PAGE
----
1 August 2012
When setting up a professional portal, data inventory or external website we deal quite a lot with User Experience. User Experience has a significance effect on reuse of said portal/inventory/website, along the fact that the important data and professional information required for daily ongoing working is stored there. If so, before setting up and building a website, we must consider the users' needs, nature of use, type of entered content. But beyond its professional contribution, we also want users to enter the website regularly. This is where thought must be invested.
What does User Experience include? How is optimal UX attained? The thought about this issue led me to a new concept: Skeuomorphism. According to Wikipedia: "Skeuomorphism - an element of design or structure that serves little or no purpose in the artifact fashioned from the new material but was essential to the object made from the original material".
How does this manifest in the world of internet and UX?
"Real" elements correctly placed in a website can provide users with a "real world" feeling, utilizing this ambience to direct them towards the website's goals and intentions. For example, inserting a calendar into a "real" calendar background can create a familiar sense of a "calendar". A website that sells books can display its books on a background of wooden shelves thus providing a sense of a "real" bookstore.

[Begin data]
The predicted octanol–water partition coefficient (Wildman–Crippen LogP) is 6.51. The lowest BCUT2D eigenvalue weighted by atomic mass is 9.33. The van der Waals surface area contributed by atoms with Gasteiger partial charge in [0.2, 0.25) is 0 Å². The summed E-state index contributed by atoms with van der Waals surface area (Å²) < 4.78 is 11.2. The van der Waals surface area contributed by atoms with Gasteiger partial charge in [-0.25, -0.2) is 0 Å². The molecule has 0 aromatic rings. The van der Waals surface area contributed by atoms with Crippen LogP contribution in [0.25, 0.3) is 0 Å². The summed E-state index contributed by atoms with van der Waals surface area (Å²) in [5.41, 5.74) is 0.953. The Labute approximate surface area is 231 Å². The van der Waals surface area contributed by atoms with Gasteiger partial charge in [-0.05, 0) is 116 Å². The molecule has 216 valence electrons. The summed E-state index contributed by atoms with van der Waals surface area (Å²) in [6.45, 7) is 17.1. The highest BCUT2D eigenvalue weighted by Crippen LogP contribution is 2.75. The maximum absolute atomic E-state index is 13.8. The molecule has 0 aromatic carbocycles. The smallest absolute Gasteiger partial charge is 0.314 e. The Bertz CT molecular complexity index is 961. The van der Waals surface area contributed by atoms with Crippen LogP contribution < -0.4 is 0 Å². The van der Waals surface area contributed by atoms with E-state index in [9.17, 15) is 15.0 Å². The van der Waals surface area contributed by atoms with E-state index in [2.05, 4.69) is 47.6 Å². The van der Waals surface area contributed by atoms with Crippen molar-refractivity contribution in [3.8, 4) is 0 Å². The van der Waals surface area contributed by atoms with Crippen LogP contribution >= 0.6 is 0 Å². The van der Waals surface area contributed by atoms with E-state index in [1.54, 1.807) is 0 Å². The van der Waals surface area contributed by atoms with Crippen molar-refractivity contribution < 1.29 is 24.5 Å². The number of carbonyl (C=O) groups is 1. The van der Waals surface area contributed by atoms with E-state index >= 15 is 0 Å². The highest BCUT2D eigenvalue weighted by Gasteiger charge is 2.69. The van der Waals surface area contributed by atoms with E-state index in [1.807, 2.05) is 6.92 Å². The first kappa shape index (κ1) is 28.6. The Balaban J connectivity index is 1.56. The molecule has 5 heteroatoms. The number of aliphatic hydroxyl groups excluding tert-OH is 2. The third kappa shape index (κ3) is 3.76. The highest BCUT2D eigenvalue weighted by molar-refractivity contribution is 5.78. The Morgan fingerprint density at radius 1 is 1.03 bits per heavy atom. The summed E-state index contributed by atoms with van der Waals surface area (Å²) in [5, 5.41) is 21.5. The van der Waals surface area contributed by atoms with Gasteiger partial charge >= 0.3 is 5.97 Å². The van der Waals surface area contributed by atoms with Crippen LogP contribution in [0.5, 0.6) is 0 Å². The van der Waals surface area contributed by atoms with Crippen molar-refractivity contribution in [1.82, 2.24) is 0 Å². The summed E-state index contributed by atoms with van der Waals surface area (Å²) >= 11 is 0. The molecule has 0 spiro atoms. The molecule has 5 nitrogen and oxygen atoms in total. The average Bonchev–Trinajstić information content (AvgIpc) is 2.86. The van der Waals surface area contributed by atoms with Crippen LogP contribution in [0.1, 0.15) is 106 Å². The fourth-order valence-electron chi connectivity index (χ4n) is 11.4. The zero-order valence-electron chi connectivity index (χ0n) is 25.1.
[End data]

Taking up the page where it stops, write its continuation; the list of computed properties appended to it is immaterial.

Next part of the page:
Is this good? Is it not a bit redundant?
On one hand, using "real" interfaces can provide a familiar feeling and a more pleasant atmosphere when navigating throughout the website, simplifying it for those that struggle with advanced technology. This way, communicating with users is both quicker and simpler. On the other hand, if implemented incorrectly/imprecisely or when the selected interfaces are not familiar to most users, they can be bothersome and generate confusion among users regarding the website's goals. Furthermore, using elements "from the past" are a bad choice when dealing with younger users unfamiliar with these elements. In cases such as these, a reverse effect might be attained.
In my opinion, skeuomorphism can generate positive experiences not only for internet websites but also for websites that contain mainly professional data (especially in a work environment) and make workers return and use the website due to the pleasant experience. For example, using a "shop" interface for a sales hotline or a "retreat" interface for a traveling agency's sales website can generate a different ambiance and benefit the website's goals.
However, when setting up & constructing a website and defining goals one must heavily consider how many "real" interfaces can fit, in what size and make sure that they serve as a background and do not mistakenly take center stage; skeuomorphism must be used only when it contributes to the User Experience.